May 24, 2013 | Source: Monroe Gallery of Photography

Fire hoses aimed at Demonstrators, Birmingham, Alabama, 1963


Charles Moore, Fire Hoses Aimed at Demonstrators, Birmingham, 1963,
Gewlatin silver print, 11" x 14"

THE Magazine
June, 2013

The very time I thought I was lost/
My dungeon shook and my chains fell off
—African-American spiritual


In the preface to his 1953 novel Go Tell It on the Mountain, a poetic exploration of race and religion in the United States, James Baldwin made an important, if paradoxical proclamation: "I love America more than any other country in this world, and, exactly for this reason, I insist on the right to criticize her perpetually." More than half a century after thethirty-one-year-old African-American writer released his book to a shifting American public, civil rights issues are still a vast and clumsy national topic.

Monroe Gallery's current show of black and-white photographs is titled, simply enough, 1963, and covers that tumultuous year in American history with empathy and remarkable beauty. While human-rights concerns were gaining visibility in many parts of the country, changes must have felt imperceptible in many others, and the exhibition does a great job of visually encapsulating this disparity. Entering the space, one first sees photographs of Martin Luther King, Jr.—fitting enough, considering he delivered his "I Have a Dream" speech in 1963. An image of this iconic moment shows King at a podium, surrounded by listeners. Nearby,the picture Fire Hoses Aimed at Demonstrators, Birmingham, 1963, depicts three people being blasted with water from an unseen fireman during a protest in Alabama. The image is jarringly visceral and utterly captivating. In President John F. Kennedy Visiting Berlin, 1963, we see a gaggle of admirers clamoring around the figure of the president in a black car. JFK'sassassination would take place just five months later, a knowledge that, for the viewer, imbues the scene with an incredible poignancy. In a nearby photo, a barefoot Jackie Kennedy walks along the Palm Beach shoreline with her little son.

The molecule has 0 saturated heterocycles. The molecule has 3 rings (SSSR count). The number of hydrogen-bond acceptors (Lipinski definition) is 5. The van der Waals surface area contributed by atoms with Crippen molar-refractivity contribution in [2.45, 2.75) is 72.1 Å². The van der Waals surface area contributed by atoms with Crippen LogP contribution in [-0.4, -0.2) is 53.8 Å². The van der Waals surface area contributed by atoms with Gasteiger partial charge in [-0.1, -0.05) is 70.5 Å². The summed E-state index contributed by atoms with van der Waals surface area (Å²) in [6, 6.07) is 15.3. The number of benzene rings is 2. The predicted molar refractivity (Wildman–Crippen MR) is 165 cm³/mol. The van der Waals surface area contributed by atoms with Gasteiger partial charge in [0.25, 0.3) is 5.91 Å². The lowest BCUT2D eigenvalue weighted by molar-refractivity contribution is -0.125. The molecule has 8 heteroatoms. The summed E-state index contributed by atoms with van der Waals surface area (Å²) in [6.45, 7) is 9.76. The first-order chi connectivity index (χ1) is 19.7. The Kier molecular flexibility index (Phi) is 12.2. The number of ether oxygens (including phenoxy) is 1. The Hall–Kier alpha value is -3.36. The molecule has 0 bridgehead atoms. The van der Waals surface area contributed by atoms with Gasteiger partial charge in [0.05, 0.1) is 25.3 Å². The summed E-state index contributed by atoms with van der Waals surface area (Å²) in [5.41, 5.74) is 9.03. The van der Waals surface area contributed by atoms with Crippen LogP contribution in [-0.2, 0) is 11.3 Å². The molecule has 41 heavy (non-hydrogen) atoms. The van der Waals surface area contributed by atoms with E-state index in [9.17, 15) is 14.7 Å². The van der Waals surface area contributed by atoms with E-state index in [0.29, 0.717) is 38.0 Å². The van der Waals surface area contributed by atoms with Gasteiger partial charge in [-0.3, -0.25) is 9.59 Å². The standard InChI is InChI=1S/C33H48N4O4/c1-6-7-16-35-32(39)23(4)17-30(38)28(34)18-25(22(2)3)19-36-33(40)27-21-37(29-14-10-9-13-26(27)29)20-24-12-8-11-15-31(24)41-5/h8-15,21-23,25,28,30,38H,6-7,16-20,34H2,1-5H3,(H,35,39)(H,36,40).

Undoubtedly, for most of us the show is a powerful history lesson. James Meredith, the first African-American to graduate from the infamously segregated University of Mississippi, is pictured surrounded by U.S. Marshals but his face retains a calm poise. A sobering handful of images memorialize the funeral of Medgar Evers, a pioneering and vocal advocate for African-American rights, who was shot and killed by a Ku Klux Klansman who wasn't initially convicted of the crime. For the most part, the other half of the gallery space displays work that's less politically and emotionally charged. A particularly lovely composition shows Steve McQueen and his wife relaxing in a hot tub, cigarettes and wine goblets in hand. The next photograph shows the be-sunglassed actor sitting on a sofa, holding a pistol. Next to this is a four-paneled composition of Sean Connery, posing with a sly grin and a gun. An image of Elizabeth Taylor as Cleopatra and a handful of photos of athletes like Arnold Palmer and Sandy Koufax round out this part of the show. These shots are no doubt meant to inject a little levity, but I thought the placement of images that either depict violence or else strongly suggest it, coupled with Hollywoodstyle showiness and triumphant moments in sports history, made for an incompatible and somewhat unpalatable juxtaposition.

In 1963, ten years after he spoke of his conflicted relationship with America, James Baldwin penned a letter to his teenage nephew, elaborating on what he called "my dispute with my country." In it, he warns the boy that though people know better than to behave out of fear and hate, they often "find it very difficult to act on what they know., To act is to be committed and to be committed is to be in danger." Fifty years after this letter was written, it can still be said that the politicians who ostensibly represent us are afraid to be committed to a strong position when it comes to making decisions on issues like gun control and same-sex marriage. There's a potentially squirmy reaction from photography lovers who walk into Monroe Gallery and expect foggy landscapes and nudes, and that's one of the reasons 1963 is such an admirably courageous little exhibition. More than a show, this grouping of photographs is really a meditation on an era that isn't completely in America's rearview mirror. In 2013, being an American and loving America can feel downright paradoxical, and though we can't always make amends for the wrongs committed by our nation in her past, the work in this show seems to quietly remind us that through learning and remembering, we can pave the way for a kinder future.

—Iris McLister

Tags: Civil Rights John F. Kennedy assassination photojournalism american history 1963 Martin Luther King Medgar Evers the sixties